Simple statistics claims each event in a sequence is equally likely to occur because of the independence of random events. However, individuals tend to believe that random and non-random events will balance out.
For instance: there is an equal chance to get four girls in a row as to get two girls and two boys. Gender determination is a chance event. Sperm that determines the baby’s gender does not know how many girls or boys the couple has.
Similarly to gamblers, people believe it is “due” for a good hand. Chance is viewed as a self-correcting process to restore to equilibrium. Individuals expect probabilities to balance out. Nevertheless, deviations are not corrected as a chance process unfolds. They are diluted.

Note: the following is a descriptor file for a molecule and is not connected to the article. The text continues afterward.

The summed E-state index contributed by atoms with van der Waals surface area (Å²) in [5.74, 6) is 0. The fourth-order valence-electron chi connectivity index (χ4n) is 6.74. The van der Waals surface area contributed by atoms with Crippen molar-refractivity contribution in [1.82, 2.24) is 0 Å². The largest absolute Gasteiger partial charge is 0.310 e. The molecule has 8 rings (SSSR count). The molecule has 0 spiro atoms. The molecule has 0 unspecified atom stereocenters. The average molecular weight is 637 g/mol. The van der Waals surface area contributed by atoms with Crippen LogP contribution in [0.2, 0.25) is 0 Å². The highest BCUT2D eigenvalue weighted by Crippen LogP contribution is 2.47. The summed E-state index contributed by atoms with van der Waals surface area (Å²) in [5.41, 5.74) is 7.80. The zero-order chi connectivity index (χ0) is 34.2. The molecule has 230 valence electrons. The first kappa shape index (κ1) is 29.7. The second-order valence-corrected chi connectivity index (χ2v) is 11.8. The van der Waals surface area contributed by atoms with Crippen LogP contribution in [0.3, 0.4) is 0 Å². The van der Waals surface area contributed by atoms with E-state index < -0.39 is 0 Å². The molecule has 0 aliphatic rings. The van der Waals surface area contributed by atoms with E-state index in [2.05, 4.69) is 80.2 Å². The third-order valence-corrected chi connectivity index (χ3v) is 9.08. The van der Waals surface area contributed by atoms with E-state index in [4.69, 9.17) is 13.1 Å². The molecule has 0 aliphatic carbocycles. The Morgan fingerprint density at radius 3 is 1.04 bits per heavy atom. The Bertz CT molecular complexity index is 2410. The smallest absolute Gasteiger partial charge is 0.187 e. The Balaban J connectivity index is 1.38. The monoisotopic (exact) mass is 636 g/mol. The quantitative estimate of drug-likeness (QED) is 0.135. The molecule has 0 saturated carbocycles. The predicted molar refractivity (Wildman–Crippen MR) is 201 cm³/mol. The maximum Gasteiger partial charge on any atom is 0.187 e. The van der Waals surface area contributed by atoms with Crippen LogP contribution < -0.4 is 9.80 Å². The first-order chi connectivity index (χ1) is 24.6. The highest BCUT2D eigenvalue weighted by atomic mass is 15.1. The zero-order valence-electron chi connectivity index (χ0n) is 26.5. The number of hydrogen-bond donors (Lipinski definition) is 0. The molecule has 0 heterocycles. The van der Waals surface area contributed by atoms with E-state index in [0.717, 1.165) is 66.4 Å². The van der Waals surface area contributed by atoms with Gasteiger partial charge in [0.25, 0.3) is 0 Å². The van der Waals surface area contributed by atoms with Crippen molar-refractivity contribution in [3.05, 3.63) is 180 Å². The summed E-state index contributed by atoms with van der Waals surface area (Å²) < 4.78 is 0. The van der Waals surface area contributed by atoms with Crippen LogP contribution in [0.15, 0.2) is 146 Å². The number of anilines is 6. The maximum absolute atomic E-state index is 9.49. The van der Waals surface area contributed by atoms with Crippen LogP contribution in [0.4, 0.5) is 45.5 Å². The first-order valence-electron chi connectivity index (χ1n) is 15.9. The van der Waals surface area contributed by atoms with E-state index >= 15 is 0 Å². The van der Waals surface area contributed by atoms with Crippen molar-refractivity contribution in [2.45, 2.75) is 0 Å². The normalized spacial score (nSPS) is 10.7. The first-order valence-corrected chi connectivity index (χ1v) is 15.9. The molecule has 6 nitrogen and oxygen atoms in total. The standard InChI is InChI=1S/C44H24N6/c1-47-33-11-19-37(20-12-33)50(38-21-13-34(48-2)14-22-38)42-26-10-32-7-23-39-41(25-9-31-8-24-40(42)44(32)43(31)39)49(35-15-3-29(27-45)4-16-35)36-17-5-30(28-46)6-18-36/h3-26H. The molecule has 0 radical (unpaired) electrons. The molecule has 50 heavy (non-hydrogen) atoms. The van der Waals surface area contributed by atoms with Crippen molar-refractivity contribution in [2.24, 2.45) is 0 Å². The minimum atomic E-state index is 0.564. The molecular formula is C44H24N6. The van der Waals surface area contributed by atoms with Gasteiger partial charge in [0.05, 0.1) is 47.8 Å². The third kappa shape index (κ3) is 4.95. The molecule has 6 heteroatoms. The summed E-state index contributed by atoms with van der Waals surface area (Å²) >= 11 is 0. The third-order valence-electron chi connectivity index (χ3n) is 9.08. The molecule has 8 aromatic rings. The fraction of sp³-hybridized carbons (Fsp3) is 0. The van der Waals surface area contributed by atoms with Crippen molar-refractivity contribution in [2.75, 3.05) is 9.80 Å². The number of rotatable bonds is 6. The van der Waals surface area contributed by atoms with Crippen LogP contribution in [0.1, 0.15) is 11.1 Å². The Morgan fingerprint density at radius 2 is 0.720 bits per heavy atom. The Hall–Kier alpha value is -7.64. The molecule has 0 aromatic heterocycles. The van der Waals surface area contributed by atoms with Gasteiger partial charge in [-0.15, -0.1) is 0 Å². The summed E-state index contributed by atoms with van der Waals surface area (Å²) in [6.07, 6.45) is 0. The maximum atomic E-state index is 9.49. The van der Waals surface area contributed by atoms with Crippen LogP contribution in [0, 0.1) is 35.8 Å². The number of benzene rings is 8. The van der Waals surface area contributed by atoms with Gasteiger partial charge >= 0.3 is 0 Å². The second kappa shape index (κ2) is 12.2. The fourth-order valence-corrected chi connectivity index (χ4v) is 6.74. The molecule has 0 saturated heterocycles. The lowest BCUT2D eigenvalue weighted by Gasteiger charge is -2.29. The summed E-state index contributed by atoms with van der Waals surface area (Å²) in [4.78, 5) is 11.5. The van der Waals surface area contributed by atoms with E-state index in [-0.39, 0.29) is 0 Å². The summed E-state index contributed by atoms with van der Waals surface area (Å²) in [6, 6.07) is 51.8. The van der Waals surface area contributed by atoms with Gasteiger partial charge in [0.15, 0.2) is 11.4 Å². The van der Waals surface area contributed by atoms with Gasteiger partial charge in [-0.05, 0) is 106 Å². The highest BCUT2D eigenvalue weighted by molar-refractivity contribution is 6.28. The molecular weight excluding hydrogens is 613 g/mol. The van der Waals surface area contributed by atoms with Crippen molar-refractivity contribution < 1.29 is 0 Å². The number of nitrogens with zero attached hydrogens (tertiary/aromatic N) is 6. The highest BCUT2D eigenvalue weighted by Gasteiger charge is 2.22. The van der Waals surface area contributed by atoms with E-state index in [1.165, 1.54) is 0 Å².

Bazerman, M.H. and Moore, D.A., 1994. Judgment in managerial decision making (p. 226). New York: Wiley.